Why are final salary pension schemes selling shares?

Defined benefit pension schemes are being accused of investing their assets too

Following the publication today of the Pension Protection Fund’s Purple Book – its annual update on the health of the UK’s defined benefit pension schemes – financial provider Hargreaves Lansdown is warning that conservative investment strategies will lower returns and force employers to increase their contributions.

The Purple Book reports that defined benefit schemes’ investments in shares – the key driver to growth – has reduced from 61 per cent in 2006 to just 29 per cent in 2017.

This means the schemes’ assets may not achieve the level of growth that is required to pay the pensions they have committed to and employers will have to pay more into the scheme to ensure they can meet their liabilities.

In turn, this could impact the amount employers pay into auto-enrolment pensions.

With many employers already struggling with the rising costs of their pension, this pressure could put the business at risk and increase the chance of the scheme falling into the hands of the Pension Protection Fund.

The Pension Protection Fund (PPF) – which is funded by a levy on the pension schemes it covers – pays compensation to members if their employer or the pension scheme fails. For more on the PPF, read our guide to How safe is your gold plated final salary pension?

Nathan Long, senior pensions analyst at Hargreaves Lansdown warns: ‘Of all investors in the UK, final salary schemes should be able to take the most patient, long-term view of asset allocation and investment risk, yet they have become increasingly short-term and conservative in their strategy. Not necessarily because they think this will produce the best returns but because it reduces the uncertainty risk. The whole system is out of kilter.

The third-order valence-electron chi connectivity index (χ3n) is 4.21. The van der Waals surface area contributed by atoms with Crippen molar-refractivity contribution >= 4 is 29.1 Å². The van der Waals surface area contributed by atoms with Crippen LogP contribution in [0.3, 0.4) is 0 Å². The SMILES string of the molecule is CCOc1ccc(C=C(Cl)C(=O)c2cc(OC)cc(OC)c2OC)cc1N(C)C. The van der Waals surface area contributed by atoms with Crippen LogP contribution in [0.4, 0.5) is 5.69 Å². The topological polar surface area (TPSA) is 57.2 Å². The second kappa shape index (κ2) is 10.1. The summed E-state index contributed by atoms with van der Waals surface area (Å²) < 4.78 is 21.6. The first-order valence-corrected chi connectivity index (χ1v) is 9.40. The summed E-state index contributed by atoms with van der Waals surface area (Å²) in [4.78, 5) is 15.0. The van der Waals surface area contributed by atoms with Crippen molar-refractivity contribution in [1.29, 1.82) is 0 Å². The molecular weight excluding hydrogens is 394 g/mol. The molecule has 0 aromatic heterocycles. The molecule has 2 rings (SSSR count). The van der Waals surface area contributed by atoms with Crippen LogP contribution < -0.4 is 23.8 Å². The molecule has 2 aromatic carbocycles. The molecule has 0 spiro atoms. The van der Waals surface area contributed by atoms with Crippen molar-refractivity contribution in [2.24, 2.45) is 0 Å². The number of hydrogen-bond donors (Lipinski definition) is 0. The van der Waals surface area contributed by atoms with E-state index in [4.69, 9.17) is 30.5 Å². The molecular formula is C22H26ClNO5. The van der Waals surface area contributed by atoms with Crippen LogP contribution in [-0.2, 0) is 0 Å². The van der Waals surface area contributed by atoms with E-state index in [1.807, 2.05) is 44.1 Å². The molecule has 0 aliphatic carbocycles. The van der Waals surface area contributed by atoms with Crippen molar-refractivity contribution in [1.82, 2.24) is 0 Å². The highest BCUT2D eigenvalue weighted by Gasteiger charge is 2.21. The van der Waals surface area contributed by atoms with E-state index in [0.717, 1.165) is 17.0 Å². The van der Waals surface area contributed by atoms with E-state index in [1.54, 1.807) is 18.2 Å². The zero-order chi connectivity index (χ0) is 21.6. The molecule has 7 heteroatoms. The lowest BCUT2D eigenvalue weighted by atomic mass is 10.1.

‘Lower investment returns mean higher contributions are required to make up the shortfall, so employers are having to pour more and more money into defined benefit pensions. This comes at the expense of the auto-enrolment generation who desperately need higher levels of contribution directed into their modern-day pensions, the reality is legacy pensions could be stifling the future retirements of today’s workers.’

However, Andy McKinnon, chief financial officer of the PPF says reducing the level of equities in pension funds is minimising risk. He says: ‘Companies are taking further measures to reduce risk, both by closing their schemes to future accrual and shifting their asset allocation away from equities and into bonds.’

Only 12 per cent of final salary schemes now open to new members

The Purple Book also revealed that more defined benefit schemes are being curbed in as employers strive to reduce costs. Only 12 per cent of schemes are now open to new members, down slightly on last year when this figure stood at 13 per cent, but down more significantly from 43 per cent in 2006 when the Purple Book began.

The number of schemes closed to future accruals rose from 35 per cent in 2016 to 39 per cent in 2017.

The report was, however, able to share some positive news. Over the last 12 months the collective deficit of UK defined benefit pension schemes – that is the difference between their assets and their liabilities – fell from £221.7 billion in 2016 to £161.8 billion in 2017.

Commenting on the Purple Book figures, Mr McKinnon adds: ‘It has been another testing year for defined benefit pensions, with a succession of events casting a spotlight on the sector. For schemes and their sponsors, fulfilling past promises, made in a very different environment, has become much more expensive and much more challenging.

‘While the landscape remains tough, we are seeing signs of progress. Scheme funding, while volatile, continues to show signs of improvement.’

This is article was originally written by our sister publication Moneywise.

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